Yesterday was Seward’s Day, an official state holiday commemorating the purchase of Alaska from Russia in 1867. Secretary of State William Seward brokered the deal though he was roundly chastised for the purchase, called “Seward’s icebox” and “Seward’s folly” until people ultimately realized the rich resources Alaska had to offer: oil and gas, minerals, timber, and fish… not to mention incredible beauty. Happy Seward Day!As I write about life in a small Alaskan fishing town, I would be remiss if I didn’t focus on the most important garment worn by coastal Alaskans – XtraTuf boots, aka “brown boots”, “Sitka sneakers”, etc. These boots are knee-high, usually made of rubber with a sturdy non-slip sole and everyone wears them, all the time. Fishermen, high school girls, little tykes… people even get married in them. We live in the largest temperate rainforest in the world so they’re great for trooping around town on rainy days, keeping warm and dry on the fishing boats, working in fish processing plants, hiking muddy trails… you name it. XtraTufs are very comfortable, and they come in sizes to fit the biggest fishermen and the smallest toddlers.There are even little crocheted baby booties made to look like XtraTufs called BabyTufs – it’s what any well-dressed Alaskan baby wears!
If you walk into any store in downtown Juneau or Ketchikan on a day that’s overflowing with cruise ships, everyone will recognize that you’re a local if you’re wearing your brown boots. (Actually, I wear Viking brand because they fit me better, but they’re still brown!) That’s part of the real Alaska… which brings me to something I just have to comment on: so-called “reality” TV shows about Alaska which are anything but. A gal from Petersburg was visiting friends in the Lower 48 recently, and someone asked her where she was from. When she replied that she was from Southeast Alaska, the questioner said “Wow, you’re so well-dressed and articulate for someone from Alaska!” Clearly the questioner wasn’t the sharpest knife in the drawer, but I wonder how much of people’s warped ideas come from so many of these garbage TV shows portraying Alaska as a haven for the most bizarre and moronic people on the planet.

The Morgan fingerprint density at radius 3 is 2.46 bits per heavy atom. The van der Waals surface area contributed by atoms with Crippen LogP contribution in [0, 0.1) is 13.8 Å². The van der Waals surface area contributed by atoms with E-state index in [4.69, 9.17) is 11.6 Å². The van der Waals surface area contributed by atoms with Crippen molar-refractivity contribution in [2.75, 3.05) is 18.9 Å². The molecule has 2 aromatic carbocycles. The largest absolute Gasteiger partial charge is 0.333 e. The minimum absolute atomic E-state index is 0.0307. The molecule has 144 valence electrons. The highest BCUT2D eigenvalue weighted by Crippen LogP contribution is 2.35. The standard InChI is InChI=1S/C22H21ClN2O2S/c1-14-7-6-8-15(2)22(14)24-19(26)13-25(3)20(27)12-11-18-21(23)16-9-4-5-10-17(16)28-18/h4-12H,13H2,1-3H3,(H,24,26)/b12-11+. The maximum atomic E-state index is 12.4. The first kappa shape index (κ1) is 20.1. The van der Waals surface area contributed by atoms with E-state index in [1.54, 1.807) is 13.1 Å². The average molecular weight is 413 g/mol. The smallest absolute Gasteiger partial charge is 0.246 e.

“Reality TV” has nothing to do with reality. It was a trend started when Hollywood had a writer’s strike and they had to come up with some other way to fill the airwaves. Instead of paying good writers, they found regular people who were willing to act like idiots for a fraction of the money. The producers of these shows continue to find new and more ridiculous situations, and they seem to be in love with Alaska. It’s a travesty! Look away!!
There are two shows that really chafe the local population. One is “Alaskan Bush People” about a family who supposedly live in the wilds of Alaska on their own. They’re now living up near Hoonah, pretending to survive in the “wild bear-infested woods” when in fact they live in the Hoonah Lodge with the Discovery Channel crew and just go out to some nearby land (leased for them by the production company) for their play-acting nonsense. Meanwhile they await trial on fraud charges from the state. Petersburg locals were quite irritated to find that the Bush People and camera crew were in our town for a day recently to film something. No one wants those nut-jobs anywhere near us!
Another show – “Battle of the Bay” depicts gillnetting in Bristol Bay, and has so mis-represented reality that the Sea Grant office of University of Alaska – Fairbanks here in town posted several pages of single-spaced points explaining how the show grossly warps reality.
I’ll climb off my soapbox and go back to the eagles and ravens and mountains now. The fish processing plants are wrapping up winter renovations, and the airports are getting busier with fishermen and processing workers starting to come north for the season. Daffodils are up and spring is in the air. It’s a drizzly day today so I’m going to don my brown boots and head up the dock to run some errands around town.